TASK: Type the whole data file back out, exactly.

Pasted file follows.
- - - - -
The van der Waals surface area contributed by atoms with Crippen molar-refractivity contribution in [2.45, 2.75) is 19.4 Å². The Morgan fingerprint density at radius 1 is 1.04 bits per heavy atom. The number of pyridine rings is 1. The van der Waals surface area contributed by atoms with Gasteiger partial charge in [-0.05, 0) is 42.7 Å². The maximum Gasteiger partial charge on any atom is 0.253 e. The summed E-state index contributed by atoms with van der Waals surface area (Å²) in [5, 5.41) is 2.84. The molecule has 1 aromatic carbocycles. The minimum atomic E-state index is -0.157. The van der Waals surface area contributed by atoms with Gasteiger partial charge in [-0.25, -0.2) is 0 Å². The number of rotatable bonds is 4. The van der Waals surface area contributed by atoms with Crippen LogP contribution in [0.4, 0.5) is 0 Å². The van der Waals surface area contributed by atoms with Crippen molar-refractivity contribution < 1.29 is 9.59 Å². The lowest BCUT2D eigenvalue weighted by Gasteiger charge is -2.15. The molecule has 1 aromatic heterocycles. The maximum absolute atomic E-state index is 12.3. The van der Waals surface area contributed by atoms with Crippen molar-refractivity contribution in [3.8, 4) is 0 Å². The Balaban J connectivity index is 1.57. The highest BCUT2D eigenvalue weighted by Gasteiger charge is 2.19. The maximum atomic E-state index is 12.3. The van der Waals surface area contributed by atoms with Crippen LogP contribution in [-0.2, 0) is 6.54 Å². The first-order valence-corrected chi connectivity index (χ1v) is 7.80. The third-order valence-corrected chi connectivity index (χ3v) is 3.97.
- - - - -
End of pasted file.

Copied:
The van der Waals surface area contributed by atoms with Crippen molar-refractivity contribution in [2.45, 2.75) is 19.4 Å². The Morgan fingerprint density at radius 1 is 1.04 bits per heavy atom. The number of pyridine rings is 1. The van der Waals surface area contributed by atoms with Gasteiger partial charge in [-0.05, 0) is 42.7 Å². The maximum Gasteiger partial charge on any atom is 0.253 e. The summed E-state index contributed by atoms with van der Waals surface area (Å²) in [5, 5.41) is 2.84. The molecule has 1 aromatic carbocycles. The minimum atomic E-state index is -0.157. The van der Waals surface area contributed by atoms with Gasteiger partial charge in [-0.25, -0.2) is 0 Å². The number of rotatable bonds is 4. The van der Waals surface area contributed by atoms with Crippen LogP contribution in [0.4, 0.5) is 0 Å². The van der Waals surface area contributed by atoms with Crippen molar-refractivity contribution < 1.29 is 9.59 Å². The lowest BCUT2D eigenvalue weighted by Gasteiger charge is -2.15. The molecule has 1 aromatic heterocycles. The maximum absolute atomic E-state index is 12.3. The van der Waals surface area contributed by atoms with Crippen molar-refractivity contribution in [3.8, 4) is 0 Å². The Balaban J connectivity index is 1.57. The highest BCUT2D eigenvalue weighted by Gasteiger charge is 2.19. The maximum atomic E-state index is 12.3. The van der Waals surface area contributed by atoms with Crippen LogP contribution in [-0.2, 0) is 6.54 Å². The first-order valence-corrected chi connectivity index (χ1v) is 7.80. The third-order valence-corrected chi connectivity index (χ3v) is 3.97.